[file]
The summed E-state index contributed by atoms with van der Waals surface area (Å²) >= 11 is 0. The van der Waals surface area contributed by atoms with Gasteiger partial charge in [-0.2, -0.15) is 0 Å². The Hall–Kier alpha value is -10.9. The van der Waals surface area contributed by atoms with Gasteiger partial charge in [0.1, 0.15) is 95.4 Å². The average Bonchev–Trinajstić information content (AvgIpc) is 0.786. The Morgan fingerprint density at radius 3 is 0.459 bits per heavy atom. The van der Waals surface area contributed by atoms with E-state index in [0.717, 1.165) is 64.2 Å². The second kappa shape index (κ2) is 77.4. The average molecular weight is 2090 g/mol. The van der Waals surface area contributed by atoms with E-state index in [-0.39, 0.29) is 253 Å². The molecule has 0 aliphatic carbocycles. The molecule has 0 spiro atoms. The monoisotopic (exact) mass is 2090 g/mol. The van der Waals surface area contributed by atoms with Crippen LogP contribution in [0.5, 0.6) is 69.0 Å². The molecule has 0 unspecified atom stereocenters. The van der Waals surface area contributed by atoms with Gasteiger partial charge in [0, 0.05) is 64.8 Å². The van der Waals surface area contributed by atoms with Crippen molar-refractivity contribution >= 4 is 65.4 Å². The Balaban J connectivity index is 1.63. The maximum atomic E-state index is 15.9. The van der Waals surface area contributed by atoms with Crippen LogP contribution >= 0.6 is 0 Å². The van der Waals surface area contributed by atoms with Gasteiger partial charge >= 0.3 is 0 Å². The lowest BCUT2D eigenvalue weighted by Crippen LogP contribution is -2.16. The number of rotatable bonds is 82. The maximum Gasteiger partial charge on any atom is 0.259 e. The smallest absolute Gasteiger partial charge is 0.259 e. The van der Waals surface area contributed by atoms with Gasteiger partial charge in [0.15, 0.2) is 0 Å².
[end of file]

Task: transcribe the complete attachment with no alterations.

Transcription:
The summed E-state index contributed by atoms with van der Waals surface area (Å²) >= 11 is 0. The van der Waals surface area contributed by atoms with Gasteiger partial charge in [-0.2, -0.15) is 0 Å². The Hall–Kier alpha value is -10.9. The van der Waals surface area contributed by atoms with Gasteiger partial charge in [0.1, 0.15) is 95.4 Å². The average Bonchev–Trinajstić information content (AvgIpc) is 0.786. The Morgan fingerprint density at radius 3 is 0.459 bits per heavy atom. The van der Waals surface area contributed by atoms with E-state index in [0.717, 1.165) is 64.2 Å². The second kappa shape index (κ2) is 77.4. The average molecular weight is 2090 g/mol. The van der Waals surface area contributed by atoms with E-state index in [-0.39, 0.29) is 253 Å². The molecule has 0 aliphatic carbocycles. The molecule has 0 spiro atoms. The monoisotopic (exact) mass is 2090 g/mol. The van der Waals surface area contributed by atoms with Crippen LogP contribution in [0.5, 0.6) is 69.0 Å². The molecule has 0 unspecified atom stereocenters. The van der Waals surface area contributed by atoms with Gasteiger partial charge in [0, 0.05) is 64.8 Å². The van der Waals surface area contributed by atoms with Crippen molar-refractivity contribution >= 4 is 65.4 Å². The Balaban J connectivity index is 1.63. The maximum atomic E-state index is 15.9. The van der Waals surface area contributed by atoms with Crippen LogP contribution >= 0.6 is 0 Å². The van der Waals surface area contributed by atoms with Gasteiger partial charge >= 0.3 is 0 Å². The lowest BCUT2D eigenvalue weighted by Crippen LogP contribution is -2.16. The number of rotatable bonds is 82. The maximum Gasteiger partial charge on any atom is 0.259 e. The smallest absolute Gasteiger partial charge is 0.259 e. The van der Waals surface area contributed by atoms with Gasteiger partial charge in [0.15, 0.2) is 0 Å².